When I put together my running bucket list in April, I included completing the Dipsea trail. But this wasn’t my first attempt. Back in 2012 (on July 6, 2012, to be precise), I tried to run the trail, armed with an online guide I found and some kind of idea about what the trail held. Boy, did I not know what I was in for. I turned around about three miles in. I got lost a few times. While I got a great workout, I didn’t get to enjoy the water. Anyway, I felt like last time was both a major win and a major fail. Last year if I’d been smart, I would have brought a credit card or cash and kept going to the end of the route. I would have hailed a cab from Stinson Beach to return to my car parked in Mill Valley.
This year when Michael and I traveled to the West Coast, I told him we had to run the full Dipsea course. I would count ending up on Stinson Beach as a victory. He, of course, was excited to run it because he loves trails. He’s a stronger trail runner than I am because he’s basically fearless. I’m a wimp who would rather run on roads.
So armed with an iPhone in a plastic baggie with the same course guide and GPS enabled, we started our run up the steps at 6:45 a.m. Oh, and also, I had a swig of the elusive Limon Pepino Gatorade we picked up at 7-Eleven before we started.
The first two sets of steps are a doozy. They aren’t all spaced evenly, so you can’t get in a rhythm to start. Getting to the top of the second step kind of sets the tone for the rest of the run. This thing is probably going to hurt. We wound our way through the neighborhoods at the top of Edgewood Ave. We got lost at around the same point I got lost last year. Oh well. It made for a nice downhill. By the time we reached the one-mile marker on the trail itself, we’d actually gone almost two miles. We were 30 minutes in.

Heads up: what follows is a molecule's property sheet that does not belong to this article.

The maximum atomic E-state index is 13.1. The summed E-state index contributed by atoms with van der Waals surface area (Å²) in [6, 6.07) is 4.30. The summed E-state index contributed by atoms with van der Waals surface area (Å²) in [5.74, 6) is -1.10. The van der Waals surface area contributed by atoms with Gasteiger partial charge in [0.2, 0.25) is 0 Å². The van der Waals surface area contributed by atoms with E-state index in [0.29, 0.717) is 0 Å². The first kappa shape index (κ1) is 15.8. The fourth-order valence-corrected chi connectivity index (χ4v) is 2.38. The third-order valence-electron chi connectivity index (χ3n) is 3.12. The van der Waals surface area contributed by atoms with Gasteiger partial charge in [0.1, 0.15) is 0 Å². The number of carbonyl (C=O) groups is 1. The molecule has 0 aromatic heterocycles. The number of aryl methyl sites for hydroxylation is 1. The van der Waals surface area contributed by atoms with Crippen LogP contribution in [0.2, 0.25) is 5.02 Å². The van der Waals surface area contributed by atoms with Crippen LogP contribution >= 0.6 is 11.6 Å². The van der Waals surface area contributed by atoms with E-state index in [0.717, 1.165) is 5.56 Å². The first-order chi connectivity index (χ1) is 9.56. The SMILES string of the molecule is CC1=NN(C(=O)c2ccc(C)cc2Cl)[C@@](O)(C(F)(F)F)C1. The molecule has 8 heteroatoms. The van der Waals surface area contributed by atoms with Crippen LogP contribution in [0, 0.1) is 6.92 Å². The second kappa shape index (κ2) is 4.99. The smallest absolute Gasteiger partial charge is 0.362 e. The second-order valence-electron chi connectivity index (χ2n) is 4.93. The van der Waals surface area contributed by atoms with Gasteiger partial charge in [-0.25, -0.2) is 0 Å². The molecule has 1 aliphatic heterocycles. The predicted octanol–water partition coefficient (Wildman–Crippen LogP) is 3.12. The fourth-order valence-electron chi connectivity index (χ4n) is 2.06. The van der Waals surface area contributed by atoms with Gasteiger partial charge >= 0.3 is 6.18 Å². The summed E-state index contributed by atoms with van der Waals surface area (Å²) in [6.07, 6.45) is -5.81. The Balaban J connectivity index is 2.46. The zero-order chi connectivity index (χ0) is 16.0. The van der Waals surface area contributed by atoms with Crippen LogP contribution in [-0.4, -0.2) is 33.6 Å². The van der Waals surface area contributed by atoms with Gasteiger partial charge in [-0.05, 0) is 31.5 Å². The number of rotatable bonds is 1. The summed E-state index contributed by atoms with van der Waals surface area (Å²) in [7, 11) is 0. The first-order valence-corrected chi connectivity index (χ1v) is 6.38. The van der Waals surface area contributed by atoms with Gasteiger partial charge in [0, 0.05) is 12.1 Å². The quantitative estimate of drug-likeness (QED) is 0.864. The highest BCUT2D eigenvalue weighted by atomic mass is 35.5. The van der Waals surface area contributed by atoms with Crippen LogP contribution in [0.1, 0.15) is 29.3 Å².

The next portion of the course where we hit a sharp downhill toward Muir Woods is where the pretty portion starts. This is what I remembered about the trail and why I wanted to come back. Lots of steps and lots of views of big, sweeping meadows. We got to the Muir Woods water fountain without incident. Things were going well. Last year I saw two deer at this point and got a little freaked out because on the narrow part of the trail there wasn’t anywhere to go.
After the water fountain, I started to remember why I turned around here last time. The forest is beautiful — peaceful and it smells like Christmas — but the climbing is intense. The course is muddy in parts, and you start to realize you might have made a mistake, especially if you take a bad step. Mostly, though, it’s beautiful and calm and perfect. We saw just five other people when we were out there: a couple hiking and three runners.
The portion of the course called Steep Ravine in the course guide was particularly challenging on the way down. The stairs were slick and not at all well-spaced. The scenery was beautiful, but we both were watching our footing so closely it was hard to take it in.